U.S. child vaccination rates dip during pandemic -study

A vial of the measles, mumps, and rubella (MMR) vaccine is pictured at the International Community Health Services clinic in Seattle, Washington, U.S., March 20, 2019. Picture taken March 20, 2019. REUTERS/Lindsey Wasson

April 21 (Reuters) - Child vaccination rates in the United States fell during the COVID-19 pandemic as many children skipped doctors appointments and states eased vaccine requirements during remote learning, according to a government study released on Thursday.

During the 2020–21 school year, vaccination coverage among kindergartners nationwide for three required vaccines was approximately 1% lower than the previous school year, according to the study conducted by researchers from the U.S. Centers for Disease Control and Prevention (CDC).

"As schools return to in-person learning, high vaccination coverage is necessary to continue protecting students from vaccine-preventable diseases," the study's authors said.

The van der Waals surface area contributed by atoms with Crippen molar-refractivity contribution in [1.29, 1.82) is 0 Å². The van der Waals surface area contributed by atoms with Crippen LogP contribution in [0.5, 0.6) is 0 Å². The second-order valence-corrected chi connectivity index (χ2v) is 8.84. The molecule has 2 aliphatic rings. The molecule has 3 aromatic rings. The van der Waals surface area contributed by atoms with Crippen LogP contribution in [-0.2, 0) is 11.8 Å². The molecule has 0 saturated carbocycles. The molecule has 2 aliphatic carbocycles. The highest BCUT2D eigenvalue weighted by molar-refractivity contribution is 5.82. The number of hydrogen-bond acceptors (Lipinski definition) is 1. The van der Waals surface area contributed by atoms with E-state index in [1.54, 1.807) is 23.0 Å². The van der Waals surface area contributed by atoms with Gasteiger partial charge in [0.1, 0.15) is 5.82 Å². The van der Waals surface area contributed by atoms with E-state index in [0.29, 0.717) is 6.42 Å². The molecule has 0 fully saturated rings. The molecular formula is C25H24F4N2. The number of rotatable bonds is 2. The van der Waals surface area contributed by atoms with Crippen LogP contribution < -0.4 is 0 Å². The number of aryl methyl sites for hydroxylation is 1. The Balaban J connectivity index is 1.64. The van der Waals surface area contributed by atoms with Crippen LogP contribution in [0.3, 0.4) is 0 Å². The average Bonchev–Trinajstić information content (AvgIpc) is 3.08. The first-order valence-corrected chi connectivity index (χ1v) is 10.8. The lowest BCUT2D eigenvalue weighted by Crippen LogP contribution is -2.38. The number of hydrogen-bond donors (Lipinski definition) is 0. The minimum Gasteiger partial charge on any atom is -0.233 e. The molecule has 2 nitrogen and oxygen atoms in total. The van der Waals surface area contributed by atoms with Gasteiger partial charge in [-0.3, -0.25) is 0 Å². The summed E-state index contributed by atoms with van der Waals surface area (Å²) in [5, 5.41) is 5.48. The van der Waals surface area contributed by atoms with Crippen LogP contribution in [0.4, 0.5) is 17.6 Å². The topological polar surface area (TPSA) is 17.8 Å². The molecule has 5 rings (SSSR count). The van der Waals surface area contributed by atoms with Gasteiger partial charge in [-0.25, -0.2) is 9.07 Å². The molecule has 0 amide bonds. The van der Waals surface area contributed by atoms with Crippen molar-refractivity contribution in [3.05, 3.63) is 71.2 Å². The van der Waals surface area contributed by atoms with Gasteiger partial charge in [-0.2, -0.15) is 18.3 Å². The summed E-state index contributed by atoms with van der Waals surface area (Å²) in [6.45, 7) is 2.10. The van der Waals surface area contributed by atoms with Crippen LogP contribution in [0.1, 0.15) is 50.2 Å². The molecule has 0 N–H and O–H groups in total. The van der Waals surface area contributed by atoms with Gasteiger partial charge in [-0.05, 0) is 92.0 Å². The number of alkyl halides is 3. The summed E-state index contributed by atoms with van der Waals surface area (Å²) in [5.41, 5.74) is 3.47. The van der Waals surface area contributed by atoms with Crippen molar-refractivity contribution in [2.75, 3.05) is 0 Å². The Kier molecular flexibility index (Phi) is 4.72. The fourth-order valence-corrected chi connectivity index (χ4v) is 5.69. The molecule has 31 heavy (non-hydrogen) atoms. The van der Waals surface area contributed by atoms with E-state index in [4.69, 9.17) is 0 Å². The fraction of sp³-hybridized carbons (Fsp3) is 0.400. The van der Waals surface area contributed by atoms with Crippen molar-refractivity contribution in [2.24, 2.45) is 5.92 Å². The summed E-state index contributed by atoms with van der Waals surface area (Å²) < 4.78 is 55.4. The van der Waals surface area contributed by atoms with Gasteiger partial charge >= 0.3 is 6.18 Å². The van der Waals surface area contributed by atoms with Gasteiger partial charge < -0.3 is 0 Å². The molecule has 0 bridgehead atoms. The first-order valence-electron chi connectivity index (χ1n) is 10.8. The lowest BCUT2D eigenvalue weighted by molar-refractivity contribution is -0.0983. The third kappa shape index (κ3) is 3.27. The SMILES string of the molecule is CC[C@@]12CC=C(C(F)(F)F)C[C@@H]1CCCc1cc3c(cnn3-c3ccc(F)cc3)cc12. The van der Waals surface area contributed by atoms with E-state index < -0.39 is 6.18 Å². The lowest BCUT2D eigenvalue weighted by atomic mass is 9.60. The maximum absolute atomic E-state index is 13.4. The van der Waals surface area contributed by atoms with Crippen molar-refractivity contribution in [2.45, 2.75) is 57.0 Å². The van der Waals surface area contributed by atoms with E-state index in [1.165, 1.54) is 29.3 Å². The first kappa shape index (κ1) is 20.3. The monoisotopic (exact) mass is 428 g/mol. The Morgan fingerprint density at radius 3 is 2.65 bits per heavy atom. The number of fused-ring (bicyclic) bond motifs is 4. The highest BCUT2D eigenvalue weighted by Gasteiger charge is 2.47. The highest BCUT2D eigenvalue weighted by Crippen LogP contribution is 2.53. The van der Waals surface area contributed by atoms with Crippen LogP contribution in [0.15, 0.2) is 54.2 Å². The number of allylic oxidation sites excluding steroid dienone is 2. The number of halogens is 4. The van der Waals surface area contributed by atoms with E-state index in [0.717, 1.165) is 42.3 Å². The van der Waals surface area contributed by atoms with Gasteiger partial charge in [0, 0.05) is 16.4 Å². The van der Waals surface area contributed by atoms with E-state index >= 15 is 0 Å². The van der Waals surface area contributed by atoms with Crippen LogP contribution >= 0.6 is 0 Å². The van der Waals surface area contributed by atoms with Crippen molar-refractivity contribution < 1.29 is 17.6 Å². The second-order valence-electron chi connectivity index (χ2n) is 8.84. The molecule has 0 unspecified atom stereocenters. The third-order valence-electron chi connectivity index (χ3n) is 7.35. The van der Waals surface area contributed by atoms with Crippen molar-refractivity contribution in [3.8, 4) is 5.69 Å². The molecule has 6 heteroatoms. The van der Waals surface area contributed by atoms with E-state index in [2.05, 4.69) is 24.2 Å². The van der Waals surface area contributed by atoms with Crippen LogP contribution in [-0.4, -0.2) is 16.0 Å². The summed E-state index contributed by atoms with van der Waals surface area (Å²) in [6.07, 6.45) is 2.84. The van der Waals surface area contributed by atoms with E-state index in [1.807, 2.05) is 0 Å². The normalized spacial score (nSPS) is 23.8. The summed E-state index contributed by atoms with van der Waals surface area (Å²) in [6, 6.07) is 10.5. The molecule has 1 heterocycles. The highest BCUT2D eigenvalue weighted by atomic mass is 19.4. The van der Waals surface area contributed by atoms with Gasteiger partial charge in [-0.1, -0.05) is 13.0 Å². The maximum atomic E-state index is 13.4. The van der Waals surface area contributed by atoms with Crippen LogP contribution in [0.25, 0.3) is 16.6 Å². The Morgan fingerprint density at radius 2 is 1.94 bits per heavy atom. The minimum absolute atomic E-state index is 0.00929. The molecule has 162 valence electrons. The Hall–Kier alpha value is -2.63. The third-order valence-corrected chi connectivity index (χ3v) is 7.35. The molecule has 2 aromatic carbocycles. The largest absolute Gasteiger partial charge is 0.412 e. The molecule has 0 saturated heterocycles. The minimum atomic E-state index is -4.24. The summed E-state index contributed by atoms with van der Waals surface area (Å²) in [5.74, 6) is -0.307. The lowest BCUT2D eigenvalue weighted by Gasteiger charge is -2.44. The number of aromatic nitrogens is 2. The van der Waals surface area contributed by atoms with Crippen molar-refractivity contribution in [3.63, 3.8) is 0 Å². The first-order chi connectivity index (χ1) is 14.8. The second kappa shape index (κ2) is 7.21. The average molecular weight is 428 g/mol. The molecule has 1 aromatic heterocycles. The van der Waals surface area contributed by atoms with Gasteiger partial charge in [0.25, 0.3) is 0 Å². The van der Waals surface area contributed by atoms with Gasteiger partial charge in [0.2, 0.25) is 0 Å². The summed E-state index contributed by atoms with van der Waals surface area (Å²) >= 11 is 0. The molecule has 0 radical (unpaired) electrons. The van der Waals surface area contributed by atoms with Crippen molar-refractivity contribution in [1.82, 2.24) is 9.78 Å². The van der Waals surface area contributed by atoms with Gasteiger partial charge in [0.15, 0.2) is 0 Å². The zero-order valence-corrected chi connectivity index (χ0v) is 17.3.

The researchers looked at coverage for three commonly required vaccines: the MMR vaccine to prevent measles, mumps, and rubella; DTaP, which prevents diphtheria, tetanus, and acellular pertussis; and the varicella shot for chickenpox.

Coverage for all three vaccines decreased in a majority of states to about 94%, just under the target of 95%, the CDC said.

“This might not sound like much," Georgina Peacock, acting director of CDC’s Immunization Services Division told reporters on a call. "But it amounts to at least 35,000 more children across the United States that entered kindergarten without documentation of complete vaccination against common diseases like measles, whooping cough, and chickenpox.”

The study included data collected for the 2020–21 school year by state and local immunization programs in 47 states and the District of Columbia.

The study authors noted some limitations to their data, including variations in states' vaccine requirements and documentation processes, non-inclusion of three states and barriers created by the pandemic, such as the shift to virtual learning.

Reporting by Mrinalika Roy in Bengaluru; Editing by Bill Berkrot

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